Will U.S. Remain A Net Oil Exporter?

Thanks in part to the Trump administration’s energy revolution, America recently became a net exporter of oil for the first time in approximately 75 years. The country reversed this negative trend of dependency on OPEC and others in a very big way, exporting 3 million more barrels of oil than combined imports.




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Hold your breath, though, because analysts are already projecting that this welcome step in the right direction is not going to last long, with the U.S. going back to being at the mercy of other countries for its energy needs in no time at all.

It doesn’t have to be this way. There is plenty that policymakers can do to keep the positive momentum going and prevent this trend from reversing. Their efforts should start with scrapping failed policies that oftentimes make foreign dependency an inevitability.

Unfortunately, it seems that the EPA headed by Andrew Wheeler has a knack for doing just that. For example, on Nov. 30, the agency kicked new life into the big government Renewable Fuel Standard (RFS), increasing the amount of renewable fuel needed for 2019 to 19.92 billion gallons. Over a decade’s worth of history has shown that this move will make America less competitive with the rest of the world in the energy sector, and yet Andrew Wheeler’s agency just plowed ahead, continuing the yearly trend of sharpening the teeth of the beast.

The RFS, which requires refiners to mix approximately 10% of ethanol into motor fuel, was created to reduce the U.S.’s dependence on foreign oil. By diluting the fuel mixture, many onlookers thought that imports would have to be reduced because there would be more U.S. supply to go around.

Unintended Consequences

It may have seemed like common sense at the time, but we all know that when it comes to government intervention, nothing is fool-proof. Unintended consequences often make even the best of intentions turn sour, and this case is of no exception.

When it comes to mandating the mixing of ethanol into fuel, bureaucrats seem to overlook the fact that most refineries do not do so. The biofuel mixture deteriorates quickly, making it irrational for any company that doesn’t physically pump it into consumers’ tanks to take part in the process. Those companies, which are few and far in between, can blend the ethanol at the eleventh hour. The rest must find alternative means to obtain an adequate number of government compliance credits, known as Renewable Identification Numbers (RINs), to comply with the law.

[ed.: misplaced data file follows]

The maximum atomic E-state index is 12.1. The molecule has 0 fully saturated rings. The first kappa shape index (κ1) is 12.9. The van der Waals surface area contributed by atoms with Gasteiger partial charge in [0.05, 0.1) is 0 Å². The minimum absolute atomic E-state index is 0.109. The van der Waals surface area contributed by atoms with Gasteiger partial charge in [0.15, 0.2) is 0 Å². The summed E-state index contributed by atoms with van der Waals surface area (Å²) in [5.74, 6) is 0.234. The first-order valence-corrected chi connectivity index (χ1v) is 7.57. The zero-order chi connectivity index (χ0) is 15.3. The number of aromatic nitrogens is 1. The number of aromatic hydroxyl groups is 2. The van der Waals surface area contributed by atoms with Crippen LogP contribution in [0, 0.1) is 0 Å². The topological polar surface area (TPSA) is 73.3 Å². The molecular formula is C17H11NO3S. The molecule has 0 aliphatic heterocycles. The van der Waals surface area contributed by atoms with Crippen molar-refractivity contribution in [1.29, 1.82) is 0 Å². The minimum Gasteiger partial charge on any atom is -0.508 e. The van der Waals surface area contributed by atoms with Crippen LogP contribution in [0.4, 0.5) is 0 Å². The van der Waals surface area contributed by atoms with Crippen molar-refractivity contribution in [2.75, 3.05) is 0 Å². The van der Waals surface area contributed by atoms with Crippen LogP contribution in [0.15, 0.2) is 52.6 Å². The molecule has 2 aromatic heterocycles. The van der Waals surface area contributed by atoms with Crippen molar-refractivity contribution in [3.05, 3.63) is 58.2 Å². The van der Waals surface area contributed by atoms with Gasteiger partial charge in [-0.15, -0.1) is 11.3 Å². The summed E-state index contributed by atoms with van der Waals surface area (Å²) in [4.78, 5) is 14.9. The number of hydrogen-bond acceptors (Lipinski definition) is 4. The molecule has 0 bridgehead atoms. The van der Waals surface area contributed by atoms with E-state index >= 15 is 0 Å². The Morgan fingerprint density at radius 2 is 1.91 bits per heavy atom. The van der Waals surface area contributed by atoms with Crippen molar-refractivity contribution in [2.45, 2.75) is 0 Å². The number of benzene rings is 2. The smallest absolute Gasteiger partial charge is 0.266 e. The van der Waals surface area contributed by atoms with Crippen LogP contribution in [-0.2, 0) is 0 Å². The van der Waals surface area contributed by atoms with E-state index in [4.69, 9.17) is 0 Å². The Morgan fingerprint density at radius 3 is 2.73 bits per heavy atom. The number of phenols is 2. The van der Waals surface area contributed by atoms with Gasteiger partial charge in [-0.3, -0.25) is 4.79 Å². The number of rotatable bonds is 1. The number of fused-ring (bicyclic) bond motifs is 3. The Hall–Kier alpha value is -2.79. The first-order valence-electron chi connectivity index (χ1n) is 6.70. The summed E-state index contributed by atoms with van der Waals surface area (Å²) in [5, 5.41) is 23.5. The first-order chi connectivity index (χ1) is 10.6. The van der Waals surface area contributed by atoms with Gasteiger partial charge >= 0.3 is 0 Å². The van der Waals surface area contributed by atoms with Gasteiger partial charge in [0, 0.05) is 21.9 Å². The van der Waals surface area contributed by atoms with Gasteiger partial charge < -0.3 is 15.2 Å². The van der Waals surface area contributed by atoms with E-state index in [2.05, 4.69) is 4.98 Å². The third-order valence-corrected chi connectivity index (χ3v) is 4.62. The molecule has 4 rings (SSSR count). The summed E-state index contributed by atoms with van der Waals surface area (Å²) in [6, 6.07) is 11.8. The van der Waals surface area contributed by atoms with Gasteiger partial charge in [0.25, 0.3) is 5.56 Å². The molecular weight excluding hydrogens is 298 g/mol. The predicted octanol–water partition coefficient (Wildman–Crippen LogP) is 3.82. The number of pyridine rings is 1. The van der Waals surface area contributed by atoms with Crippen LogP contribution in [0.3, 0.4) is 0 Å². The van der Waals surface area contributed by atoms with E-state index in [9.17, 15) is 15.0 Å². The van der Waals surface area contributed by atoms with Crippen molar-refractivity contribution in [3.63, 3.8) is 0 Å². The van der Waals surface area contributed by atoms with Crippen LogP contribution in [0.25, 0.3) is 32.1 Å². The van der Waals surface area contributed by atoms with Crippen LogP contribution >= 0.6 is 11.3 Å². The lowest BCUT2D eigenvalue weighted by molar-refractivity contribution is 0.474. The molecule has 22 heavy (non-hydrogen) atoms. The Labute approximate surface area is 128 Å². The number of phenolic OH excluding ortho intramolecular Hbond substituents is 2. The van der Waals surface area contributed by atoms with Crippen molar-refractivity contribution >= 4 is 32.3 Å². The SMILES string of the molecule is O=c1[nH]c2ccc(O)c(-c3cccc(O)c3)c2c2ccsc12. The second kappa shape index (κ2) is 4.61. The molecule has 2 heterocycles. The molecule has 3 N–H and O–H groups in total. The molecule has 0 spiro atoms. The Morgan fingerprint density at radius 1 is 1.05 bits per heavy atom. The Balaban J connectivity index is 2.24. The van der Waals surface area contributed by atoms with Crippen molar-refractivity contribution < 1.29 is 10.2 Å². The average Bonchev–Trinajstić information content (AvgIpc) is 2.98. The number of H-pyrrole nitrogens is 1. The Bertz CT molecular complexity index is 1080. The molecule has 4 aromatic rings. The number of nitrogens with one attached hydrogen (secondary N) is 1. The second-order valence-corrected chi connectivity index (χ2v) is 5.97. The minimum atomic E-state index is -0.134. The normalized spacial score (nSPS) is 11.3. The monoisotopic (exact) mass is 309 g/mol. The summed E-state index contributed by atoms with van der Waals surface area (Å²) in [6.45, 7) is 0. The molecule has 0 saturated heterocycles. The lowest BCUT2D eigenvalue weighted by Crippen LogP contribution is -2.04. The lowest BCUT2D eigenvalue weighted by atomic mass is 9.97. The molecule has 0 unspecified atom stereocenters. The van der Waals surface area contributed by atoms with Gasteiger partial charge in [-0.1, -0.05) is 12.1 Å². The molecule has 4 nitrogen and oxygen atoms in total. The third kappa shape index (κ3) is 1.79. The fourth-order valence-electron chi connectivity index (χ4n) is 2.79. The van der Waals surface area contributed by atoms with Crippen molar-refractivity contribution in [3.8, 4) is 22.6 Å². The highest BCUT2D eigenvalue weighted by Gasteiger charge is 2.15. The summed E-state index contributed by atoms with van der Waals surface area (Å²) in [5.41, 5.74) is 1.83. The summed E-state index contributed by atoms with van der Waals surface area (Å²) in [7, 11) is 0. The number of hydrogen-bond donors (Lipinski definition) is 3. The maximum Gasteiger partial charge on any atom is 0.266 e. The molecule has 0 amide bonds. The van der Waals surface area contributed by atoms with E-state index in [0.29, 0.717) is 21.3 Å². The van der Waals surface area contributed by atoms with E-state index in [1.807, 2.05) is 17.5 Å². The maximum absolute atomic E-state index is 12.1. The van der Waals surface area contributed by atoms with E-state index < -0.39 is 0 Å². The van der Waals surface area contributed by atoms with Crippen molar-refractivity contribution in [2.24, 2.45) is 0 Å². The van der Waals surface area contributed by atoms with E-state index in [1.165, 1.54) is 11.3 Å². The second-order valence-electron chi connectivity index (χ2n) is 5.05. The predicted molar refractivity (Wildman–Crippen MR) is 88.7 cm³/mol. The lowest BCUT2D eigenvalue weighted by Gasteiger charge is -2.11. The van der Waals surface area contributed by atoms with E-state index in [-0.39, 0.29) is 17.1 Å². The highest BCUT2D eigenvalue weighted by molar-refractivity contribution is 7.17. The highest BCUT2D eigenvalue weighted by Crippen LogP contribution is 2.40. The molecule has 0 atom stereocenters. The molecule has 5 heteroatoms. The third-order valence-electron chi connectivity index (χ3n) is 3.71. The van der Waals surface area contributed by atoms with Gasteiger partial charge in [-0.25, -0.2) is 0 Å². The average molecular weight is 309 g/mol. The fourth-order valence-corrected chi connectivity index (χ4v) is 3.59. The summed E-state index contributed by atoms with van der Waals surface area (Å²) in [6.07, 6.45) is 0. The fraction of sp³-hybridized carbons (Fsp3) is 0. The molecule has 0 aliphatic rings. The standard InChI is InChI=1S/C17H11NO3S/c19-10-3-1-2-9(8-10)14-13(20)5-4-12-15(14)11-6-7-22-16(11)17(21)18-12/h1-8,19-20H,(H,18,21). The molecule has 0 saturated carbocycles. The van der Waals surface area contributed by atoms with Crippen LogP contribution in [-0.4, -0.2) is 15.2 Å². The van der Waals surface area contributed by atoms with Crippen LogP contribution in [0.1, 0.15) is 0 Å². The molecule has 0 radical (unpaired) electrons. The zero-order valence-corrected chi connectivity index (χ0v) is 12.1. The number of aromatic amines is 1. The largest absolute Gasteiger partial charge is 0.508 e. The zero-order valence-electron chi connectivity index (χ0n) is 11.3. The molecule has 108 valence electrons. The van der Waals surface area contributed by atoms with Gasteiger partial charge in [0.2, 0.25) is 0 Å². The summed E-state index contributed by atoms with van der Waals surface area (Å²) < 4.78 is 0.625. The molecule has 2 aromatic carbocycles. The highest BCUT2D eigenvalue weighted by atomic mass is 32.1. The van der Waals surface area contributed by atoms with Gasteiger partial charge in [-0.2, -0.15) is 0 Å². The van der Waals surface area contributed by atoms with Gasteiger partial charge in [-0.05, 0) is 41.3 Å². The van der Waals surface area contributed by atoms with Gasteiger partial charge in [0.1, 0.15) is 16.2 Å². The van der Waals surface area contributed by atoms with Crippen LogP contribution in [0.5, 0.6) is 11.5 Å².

To the joy of the big institutions, many refineries opt to purchase their surplus RINs credits. Since so few companies can produce the renewables mix themselves, the RINs marketplace has become an inherently captive one, now costing some refineries over half-a-million dollars a day.

Soaring Costs

In many cases, this exorbitant price tag amounts to tens of millions more each year than it initially cost to purchase the given refinery. It’s leading to bankruptcies, particularly in the northeast, causing some to fear that the U.S. will become overly reliant on Texas to protect America’s energy security.

If the U.S. does not reform this law soon, and more and more refineries go bankrupt, it seems inevitable that the U.S. will kiss its net oil exporter status goodbye. In fact, the high price tags of RINs are already causing some refineries to purchase renewable imports from overseas — not because they need the fuel, but because it’s in some cases a more efficient way to obtain the RINs credits that Washington bean-counts.

It’s clear that the status quo needs reform. That means capping the price of RINs credits, attaching RINs to ethanol exports, or changing the renewable fuel standards law in some other way to ensure that America remains on top. The ball is in Andrew Wheeler’s court.


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